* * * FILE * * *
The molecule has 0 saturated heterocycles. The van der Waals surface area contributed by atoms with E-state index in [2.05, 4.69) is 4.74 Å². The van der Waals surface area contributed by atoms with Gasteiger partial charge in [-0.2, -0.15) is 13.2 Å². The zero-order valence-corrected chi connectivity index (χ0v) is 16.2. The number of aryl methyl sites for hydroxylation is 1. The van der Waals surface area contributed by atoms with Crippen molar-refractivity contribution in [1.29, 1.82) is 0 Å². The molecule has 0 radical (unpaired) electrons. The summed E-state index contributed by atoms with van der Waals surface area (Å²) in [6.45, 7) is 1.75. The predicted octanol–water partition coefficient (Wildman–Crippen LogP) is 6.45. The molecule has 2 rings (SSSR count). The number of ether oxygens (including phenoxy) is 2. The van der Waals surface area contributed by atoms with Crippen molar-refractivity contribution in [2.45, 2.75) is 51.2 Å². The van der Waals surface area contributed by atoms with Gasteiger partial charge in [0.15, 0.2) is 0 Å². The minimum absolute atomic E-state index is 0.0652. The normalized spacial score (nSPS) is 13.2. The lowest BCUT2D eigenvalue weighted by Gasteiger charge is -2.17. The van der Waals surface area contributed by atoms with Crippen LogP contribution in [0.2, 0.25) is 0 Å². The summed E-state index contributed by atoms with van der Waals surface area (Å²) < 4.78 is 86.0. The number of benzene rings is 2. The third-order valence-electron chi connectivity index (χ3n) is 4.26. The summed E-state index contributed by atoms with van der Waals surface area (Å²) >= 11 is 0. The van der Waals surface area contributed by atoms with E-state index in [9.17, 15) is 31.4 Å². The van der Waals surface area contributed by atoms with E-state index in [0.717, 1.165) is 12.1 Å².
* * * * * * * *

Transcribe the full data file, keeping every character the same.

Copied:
The molecule has 0 saturated heterocycles. The van der Waals surface area contributed by atoms with E-state index in [2.05, 4.69) is 4.74 Å². The van der Waals surface area contributed by atoms with Gasteiger partial charge in [-0.2, -0.15) is 13.2 Å². The zero-order valence-corrected chi connectivity index (χ0v) is 16.2. The number of aryl methyl sites for hydroxylation is 1. The van der Waals surface area contributed by atoms with Crippen molar-refractivity contribution in [1.29, 1.82) is 0 Å². The molecule has 0 radical (unpaired) electrons. The summed E-state index contributed by atoms with van der Waals surface area (Å²) in [6.45, 7) is 1.75. The predicted octanol–water partition coefficient (Wildman–Crippen LogP) is 6.45. The molecule has 2 rings (SSSR count). The number of ether oxygens (including phenoxy) is 2. The van der Waals surface area contributed by atoms with Crippen molar-refractivity contribution in [2.45, 2.75) is 51.2 Å². The van der Waals surface area contributed by atoms with Gasteiger partial charge in [0.15, 0.2) is 0 Å². The minimum absolute atomic E-state index is 0.0652. The normalized spacial score (nSPS) is 13.2. The lowest BCUT2D eigenvalue weighted by Gasteiger charge is -2.17. The van der Waals surface area contributed by atoms with Crippen LogP contribution in [0.2, 0.25) is 0 Å². The summed E-state index contributed by atoms with van der Waals surface area (Å²) < 4.78 is 86.0. The number of benzene rings is 2. The third-order valence-electron chi connectivity index (χ3n) is 4.26. The summed E-state index contributed by atoms with van der Waals surface area (Å²) >= 11 is 0. The van der Waals surface area contributed by atoms with E-state index in [9.17, 15) is 31.4 Å². The van der Waals surface area contributed by atoms with E-state index in [0.717, 1.165) is 12.1 Å².